The other week I introduced my son to colleagues during our Christmas lunch. He was not the only newborn in the room as our team seems to have undergone a baby boom lately, like most of the UK. There were three of them, plus a heavily pregnant colleague who could almost have delivered in front of our bemused eyes...
The debrief of that day was really insightful. Not only were my colleagues hypnotised by my son's charming smile, but they all reported an interesting fact: "he looks so French". That statement puzzled me. What does it mean? Obviously he has a French passport, two French parents, a lot of sex appeal, and he shrugs every now and then. But what would make him stand out as French from a crowd of three babies who, you would expect, looked like... well, babies?
Spot the difference.
I must admit that every now and then I play a similar game in public transportation. I spot an individual and try to identify its origin by the look, attitude, posture or body language. And I am pretty good at it. There are so many little hints here and there about where you are from. A little red mapple leaf flag sewed on your backpack, you are certainly Canadian. Waving hands, aren't you Italian? Too perfect a white smile and you are probably from the States, the West coast even. You wear flip-flops and a t-shirt whilst it is snowing outside, you are probably Australian, unless these are not flip-flops but sandals, then you may be from Newcastle.
My son does not walk around with a baguette under his arm yet. And his body language is pretty limited at his age, although he is very good with his hands which might make him a good footballer at some point. So it must be due to some of he dresses up. In France we have an idiom that says that the robe does not make the monk. But maybe the outfit makes the French...
We have indeed said a few times that our son wears "French baby clothes", as if that was a type of fashion. We struggled to get that point with my wife, until we looked at buying baby stuff in the UK. You must admit that the offering is quite limited once you have removed the cheezy, fluffy and over-functional clothes. For instance, I would probably not let my son wander around in a Manchester United red overall. If there is something I have learned it is that you must never compromise on style. So he will have to wear stuff I would be proud to wear myself. He is after all a little one, but a boy before all. So why put him through the pain of looking bad, when he could look good?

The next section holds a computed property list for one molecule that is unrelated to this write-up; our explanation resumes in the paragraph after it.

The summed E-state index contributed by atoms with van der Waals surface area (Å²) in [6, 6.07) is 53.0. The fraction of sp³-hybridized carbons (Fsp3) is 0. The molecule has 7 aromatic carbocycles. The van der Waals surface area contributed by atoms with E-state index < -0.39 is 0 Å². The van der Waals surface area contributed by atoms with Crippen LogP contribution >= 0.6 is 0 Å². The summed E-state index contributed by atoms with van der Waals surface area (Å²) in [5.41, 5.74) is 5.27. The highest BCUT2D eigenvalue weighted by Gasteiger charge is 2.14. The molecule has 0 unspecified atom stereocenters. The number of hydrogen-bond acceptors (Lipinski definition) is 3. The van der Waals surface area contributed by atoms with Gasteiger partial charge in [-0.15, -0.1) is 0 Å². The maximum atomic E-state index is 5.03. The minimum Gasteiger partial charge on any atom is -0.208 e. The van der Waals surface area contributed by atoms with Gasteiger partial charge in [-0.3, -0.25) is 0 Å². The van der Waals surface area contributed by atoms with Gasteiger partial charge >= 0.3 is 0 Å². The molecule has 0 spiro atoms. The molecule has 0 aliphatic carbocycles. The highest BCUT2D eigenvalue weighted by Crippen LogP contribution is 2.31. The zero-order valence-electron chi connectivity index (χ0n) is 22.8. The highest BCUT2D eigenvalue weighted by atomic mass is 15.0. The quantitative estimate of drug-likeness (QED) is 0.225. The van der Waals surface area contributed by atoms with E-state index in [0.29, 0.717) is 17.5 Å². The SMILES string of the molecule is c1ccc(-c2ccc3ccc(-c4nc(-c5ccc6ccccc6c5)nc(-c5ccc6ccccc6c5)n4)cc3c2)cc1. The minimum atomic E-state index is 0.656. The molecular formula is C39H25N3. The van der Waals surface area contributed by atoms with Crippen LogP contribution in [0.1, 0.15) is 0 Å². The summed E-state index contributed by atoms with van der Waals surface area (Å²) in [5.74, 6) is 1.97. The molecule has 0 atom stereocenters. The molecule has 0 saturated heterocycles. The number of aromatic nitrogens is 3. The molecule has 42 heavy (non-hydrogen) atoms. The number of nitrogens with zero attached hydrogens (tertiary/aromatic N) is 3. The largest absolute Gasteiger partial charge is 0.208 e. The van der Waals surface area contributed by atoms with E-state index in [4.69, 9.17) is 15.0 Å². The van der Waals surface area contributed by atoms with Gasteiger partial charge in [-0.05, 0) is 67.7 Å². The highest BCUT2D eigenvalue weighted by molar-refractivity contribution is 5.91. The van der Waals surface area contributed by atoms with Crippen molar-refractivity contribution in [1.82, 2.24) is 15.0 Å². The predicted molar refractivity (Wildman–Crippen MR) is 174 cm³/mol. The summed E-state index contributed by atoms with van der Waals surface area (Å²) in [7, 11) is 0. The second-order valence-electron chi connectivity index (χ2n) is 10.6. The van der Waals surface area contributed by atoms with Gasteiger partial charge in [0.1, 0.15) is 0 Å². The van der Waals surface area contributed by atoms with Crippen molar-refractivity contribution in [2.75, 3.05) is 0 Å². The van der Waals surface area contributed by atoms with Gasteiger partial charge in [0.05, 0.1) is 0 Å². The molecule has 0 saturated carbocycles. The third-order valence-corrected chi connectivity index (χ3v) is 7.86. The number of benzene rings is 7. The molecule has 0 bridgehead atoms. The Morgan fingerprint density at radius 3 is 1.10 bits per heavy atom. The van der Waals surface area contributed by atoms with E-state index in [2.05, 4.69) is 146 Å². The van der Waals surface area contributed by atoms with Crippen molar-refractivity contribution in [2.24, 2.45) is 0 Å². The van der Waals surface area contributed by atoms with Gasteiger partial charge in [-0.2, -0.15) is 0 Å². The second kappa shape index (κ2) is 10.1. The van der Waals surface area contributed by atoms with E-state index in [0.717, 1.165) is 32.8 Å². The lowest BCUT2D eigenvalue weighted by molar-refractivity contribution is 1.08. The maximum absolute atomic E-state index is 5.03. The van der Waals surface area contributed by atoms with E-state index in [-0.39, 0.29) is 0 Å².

That might be the parents' attitude then that is at stake in the above-mentioned judgement. Maybe our son looks French, because we raise him as one despite our efforts to blend in. Arthur ought to be boy that values good-looking style, good food, good wine, good manners... And good company.
On that hereditary note, I wish you all a Merry Christmas and an Happy New Year. We are flying back to France to see if his cousins think that our son is "so British"!
To read further:
"You can know the name of a bird in all the languages of the world, but when you're finished, you'll know absolutely nothing whatever about the bird... So let's look at the bird and see what it's doing -- that's what counts. I learned very early the difference between knowing the name of something and knowing something."
Richard Feynman (1918 - 1988)